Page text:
Unformatted text preview: pretty easy to do if we know the charges on each ionic participant. The Roman numeral after chromium tells us that chromium, when separated from cyanide, would have a +3 charge. You should have memorized that cyanide ion (CN-) has a -1 charge. Ionic compounds are neutral, so we need to add enough chromium ions and cyanide ions to make a neutral compound. This would occur with one chromium cation and three cyanide anions like this Cr +3 + 3CN-1 → Cr(CN) 3 Oftentimes the charge on one ion will become the subscript on the other ion when written as an ionic compound. Now let’s do the dimensional analysis: 13g Cr(CN) 3 │ 1mol Cr(CN) 3 │ 3mol CN-= 0.3g CN-│ 130g Cr(CN) 3 │ 1 mol Cr(CN) 3...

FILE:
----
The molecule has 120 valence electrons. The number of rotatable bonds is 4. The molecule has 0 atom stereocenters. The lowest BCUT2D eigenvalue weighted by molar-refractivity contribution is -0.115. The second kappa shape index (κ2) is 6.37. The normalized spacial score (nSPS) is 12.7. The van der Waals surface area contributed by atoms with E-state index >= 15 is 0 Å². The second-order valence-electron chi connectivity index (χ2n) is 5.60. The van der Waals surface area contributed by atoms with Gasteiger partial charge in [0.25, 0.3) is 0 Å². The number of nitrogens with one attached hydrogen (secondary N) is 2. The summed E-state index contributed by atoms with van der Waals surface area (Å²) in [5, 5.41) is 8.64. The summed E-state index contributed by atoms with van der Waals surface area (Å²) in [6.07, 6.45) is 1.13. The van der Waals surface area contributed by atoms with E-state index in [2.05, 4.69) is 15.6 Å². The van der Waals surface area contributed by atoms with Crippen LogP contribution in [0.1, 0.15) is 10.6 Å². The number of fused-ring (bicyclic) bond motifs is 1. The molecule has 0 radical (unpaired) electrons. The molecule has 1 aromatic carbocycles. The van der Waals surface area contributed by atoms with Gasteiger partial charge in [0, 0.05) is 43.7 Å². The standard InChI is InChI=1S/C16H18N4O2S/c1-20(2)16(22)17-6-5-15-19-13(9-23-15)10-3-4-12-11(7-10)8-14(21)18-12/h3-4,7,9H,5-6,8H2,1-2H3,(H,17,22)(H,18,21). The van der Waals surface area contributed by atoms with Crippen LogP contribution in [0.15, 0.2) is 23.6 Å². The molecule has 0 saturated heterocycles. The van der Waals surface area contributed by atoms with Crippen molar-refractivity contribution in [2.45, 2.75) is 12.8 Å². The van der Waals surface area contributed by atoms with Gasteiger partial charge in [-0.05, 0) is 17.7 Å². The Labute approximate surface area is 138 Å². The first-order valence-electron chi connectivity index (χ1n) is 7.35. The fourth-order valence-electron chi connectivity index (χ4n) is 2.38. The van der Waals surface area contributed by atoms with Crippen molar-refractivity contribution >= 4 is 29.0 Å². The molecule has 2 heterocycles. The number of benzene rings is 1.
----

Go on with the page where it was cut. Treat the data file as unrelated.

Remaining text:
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This document was uploaded on 11/04/2011 for the course CHEM 106 at BYU.
- Fall '08